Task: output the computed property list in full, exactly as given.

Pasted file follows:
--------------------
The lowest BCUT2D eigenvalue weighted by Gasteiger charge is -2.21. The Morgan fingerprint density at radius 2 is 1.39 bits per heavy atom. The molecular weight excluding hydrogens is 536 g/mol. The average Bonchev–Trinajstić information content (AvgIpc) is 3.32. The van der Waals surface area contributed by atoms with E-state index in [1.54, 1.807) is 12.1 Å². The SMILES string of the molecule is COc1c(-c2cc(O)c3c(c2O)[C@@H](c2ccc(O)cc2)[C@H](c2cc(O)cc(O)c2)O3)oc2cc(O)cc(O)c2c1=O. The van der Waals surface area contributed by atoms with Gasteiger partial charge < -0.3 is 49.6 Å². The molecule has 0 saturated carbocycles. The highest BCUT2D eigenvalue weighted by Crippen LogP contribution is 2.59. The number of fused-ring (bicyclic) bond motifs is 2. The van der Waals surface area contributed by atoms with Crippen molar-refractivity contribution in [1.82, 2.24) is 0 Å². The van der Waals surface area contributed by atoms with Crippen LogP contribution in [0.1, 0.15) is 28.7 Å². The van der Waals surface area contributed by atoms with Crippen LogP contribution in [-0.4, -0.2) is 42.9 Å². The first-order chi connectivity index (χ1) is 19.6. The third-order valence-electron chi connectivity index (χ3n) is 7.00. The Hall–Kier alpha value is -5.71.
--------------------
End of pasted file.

The lowest BCUT2D eigenvalue weighted by Gasteiger charge is -2.21. The Morgan fingerprint density at radius 2 is 1.39 bits per heavy atom. The molecular weight excluding hydrogens is 536 g/mol. The average Bonchev–Trinajstić information content (AvgIpc) is 3.32. The van der Waals surface area contributed by atoms with E-state index in [1.54, 1.807) is 12.1 Å². The SMILES string of the molecule is COc1c(-c2cc(O)c3c(c2O)[C@@H](c2ccc(O)cc2)[C@H](c2cc(O)cc(O)c2)O3)oc2cc(O)cc(O)c2c1=O. The van der Waals surface area contributed by atoms with Gasteiger partial charge < -0.3 is 49.6 Å². The molecule has 0 saturated carbocycles. The highest BCUT2D eigenvalue weighted by Crippen LogP contribution is 2.59. The number of fused-ring (bicyclic) bond motifs is 2. The van der Waals surface area contributed by atoms with Crippen molar-refractivity contribution in [1.82, 2.24) is 0 Å². The van der Waals surface area contributed by atoms with Crippen LogP contribution in [0.1, 0.15) is 28.7 Å². The van der Waals surface area contributed by atoms with Crippen LogP contribution in [-0.4, -0.2) is 42.9 Å². The first-order chi connectivity index (χ1) is 19.6. The third-order valence-electron chi connectivity index (χ3n) is 7.00. The Hall–Kier alpha value is -5.71.